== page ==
VAT exemption

Hi, I’m ayjay - (Alexander John), my wife has secondary progressive MS and up to last autumn was able to walk a maximum of a half mile - last November she had Shingles which had an immediate and drastic effect on the MS such that she couldn’t walk at all unaided, eight months on and she has Post Herpatic Neuralgia and nothing has improved as far as walking is concerned.

She now has a mobility scooter which allows us to get out together (bird butterfly and dragonfly watching and photographing) she also sometimes uses a wheelchair and at other times a simple walking frame.

We have a reasonably large estate car which can either hold the scooter, or the wheelchair and the walking frame but not all three - to be honest with the scooter (and ramps) in the back I struggle to get the weeks shopping distributed around it. A holiday at the moment would be out of the question as we’d need all three plus space for luggage etc.

To solve the problem we are currently looking for a van which will give us the the required space. Vans from dealers are subject to VAT and with a purchase price approaching £10k I’d rather not have another 20% added on top.

I’ve read as much as I can on the subject on the HMRC website regarding VAT exemption for vehicle purchases (until my head is spinning) and it seems to say that there must be some sort of adaption to the vehicle to qualify for VAT exemption.

Can anyone here confirm or deny this or put me on the right path to saving some of my hard-earned cash?

Thank you.

Evening, sorry don’t know. I shined chit try when buying scooter so didn’t pay VAT, but am not aware of cars/vans. May I suggest you speak to either Motability or a the motobility specialist at a reputable dealer. Good luck

That was ‘signed chitty’, not whatever came up…funny x

Thanks Slug; yes, we had the same deal with the scooter but the van is a bit different from what I can make of the rules according to HMRC.

I’ll try asking my nearest Mobility dealer (although she doesn’t qualify for the Mobility Allowance).

Hi yes you can get VAT exemption. I found the leaflet when i googled, but i already knew you could even with a light van.

I will send you the link AJ by pm.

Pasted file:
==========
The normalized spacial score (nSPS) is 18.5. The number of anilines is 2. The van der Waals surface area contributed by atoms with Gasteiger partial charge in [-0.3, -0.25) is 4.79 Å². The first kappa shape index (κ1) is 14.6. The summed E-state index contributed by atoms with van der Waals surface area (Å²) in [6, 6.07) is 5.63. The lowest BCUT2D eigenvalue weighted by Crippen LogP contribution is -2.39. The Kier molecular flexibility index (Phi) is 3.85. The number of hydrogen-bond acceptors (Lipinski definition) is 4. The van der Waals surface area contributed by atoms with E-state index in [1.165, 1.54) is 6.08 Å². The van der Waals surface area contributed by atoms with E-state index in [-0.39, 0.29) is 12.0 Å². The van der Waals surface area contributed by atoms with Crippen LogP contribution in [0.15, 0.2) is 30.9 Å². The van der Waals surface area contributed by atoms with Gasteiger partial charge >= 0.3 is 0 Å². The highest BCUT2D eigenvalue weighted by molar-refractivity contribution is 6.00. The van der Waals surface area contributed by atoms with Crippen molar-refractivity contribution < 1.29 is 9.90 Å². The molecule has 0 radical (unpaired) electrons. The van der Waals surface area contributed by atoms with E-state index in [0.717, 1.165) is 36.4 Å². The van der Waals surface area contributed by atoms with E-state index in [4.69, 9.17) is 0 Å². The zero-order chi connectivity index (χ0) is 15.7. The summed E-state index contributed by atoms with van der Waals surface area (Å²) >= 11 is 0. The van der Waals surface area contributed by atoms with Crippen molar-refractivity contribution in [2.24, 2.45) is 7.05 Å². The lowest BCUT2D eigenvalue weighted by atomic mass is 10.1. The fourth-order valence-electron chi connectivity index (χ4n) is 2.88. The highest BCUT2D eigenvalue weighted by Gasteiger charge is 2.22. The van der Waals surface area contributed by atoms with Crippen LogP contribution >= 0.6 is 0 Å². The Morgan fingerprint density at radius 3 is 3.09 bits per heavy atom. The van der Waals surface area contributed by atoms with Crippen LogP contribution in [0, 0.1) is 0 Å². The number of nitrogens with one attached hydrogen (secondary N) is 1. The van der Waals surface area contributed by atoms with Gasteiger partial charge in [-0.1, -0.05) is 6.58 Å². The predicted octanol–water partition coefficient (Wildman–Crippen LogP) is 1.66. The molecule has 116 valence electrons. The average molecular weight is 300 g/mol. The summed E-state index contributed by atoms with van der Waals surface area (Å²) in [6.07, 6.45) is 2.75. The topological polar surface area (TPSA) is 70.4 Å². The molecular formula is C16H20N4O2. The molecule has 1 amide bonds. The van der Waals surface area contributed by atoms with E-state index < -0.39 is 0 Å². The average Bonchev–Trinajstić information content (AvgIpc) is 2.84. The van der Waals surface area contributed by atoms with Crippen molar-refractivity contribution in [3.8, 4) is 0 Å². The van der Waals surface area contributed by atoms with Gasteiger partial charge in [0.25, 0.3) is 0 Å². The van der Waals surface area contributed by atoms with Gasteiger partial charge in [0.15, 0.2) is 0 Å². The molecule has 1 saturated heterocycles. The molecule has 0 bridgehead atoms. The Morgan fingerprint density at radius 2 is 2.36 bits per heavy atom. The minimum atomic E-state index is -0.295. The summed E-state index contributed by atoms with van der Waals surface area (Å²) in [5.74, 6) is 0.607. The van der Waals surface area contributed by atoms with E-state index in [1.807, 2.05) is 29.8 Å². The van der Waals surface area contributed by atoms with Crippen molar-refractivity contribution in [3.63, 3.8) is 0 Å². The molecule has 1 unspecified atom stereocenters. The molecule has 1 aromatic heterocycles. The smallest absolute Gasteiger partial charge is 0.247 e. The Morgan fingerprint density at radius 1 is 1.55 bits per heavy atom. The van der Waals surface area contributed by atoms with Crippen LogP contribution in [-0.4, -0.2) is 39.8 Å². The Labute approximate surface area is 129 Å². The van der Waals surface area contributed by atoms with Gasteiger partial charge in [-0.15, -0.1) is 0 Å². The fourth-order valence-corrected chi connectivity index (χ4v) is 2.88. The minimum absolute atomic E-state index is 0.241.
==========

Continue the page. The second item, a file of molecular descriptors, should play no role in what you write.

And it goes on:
Also why does she need all these items?

I have an electric wheelchair (small type) which does everything. I bought it but cant use it as my husband has COPD and cant even lift it even though its light weight. I am going to sell that.

Then i have a very small scooter which i bought off Ebay for 60.00. It folds. The front comes off. The seat folds like a pushchair. Its fab. It does about 4miles an hour lol even light as it is. My friend borrowed it for her holiday and it just folded into her boot of the car.

Anyway i will send you the link about VAT exemption. x

Oh I meant to say as your wife’s MS has changed can you not apply for the mobility component now?

I must admit when i got shingles it did impact my illness. I know your only supposed to get it once but i still get it mildy every now and then…wonder if its just because my nervous system is comprimised.

Thanks Goldengirl, my wife uses a walking frame around the house, the scooter is for regular trips out into the New Forest or along the sea wall nearby, she is not particularly confident about using the scooter in confined spaces (it’s probably for the best) and so we usually use the wheelchair if we got out for a meal or a hospital appointment or anything similar.

She did have a small scooter which comes apart and will go in the boot of the car but it has no suspension and even on relatively smooth gravel tracks (about the roughest terrain it can handle) it jars her body enough to be painful, the larger scooter has suspension and is therefore much more comfortble as well as being designed to be used on rougher terrain.

They all serve different purposes and certainly if we went away on holiday she would need all three items.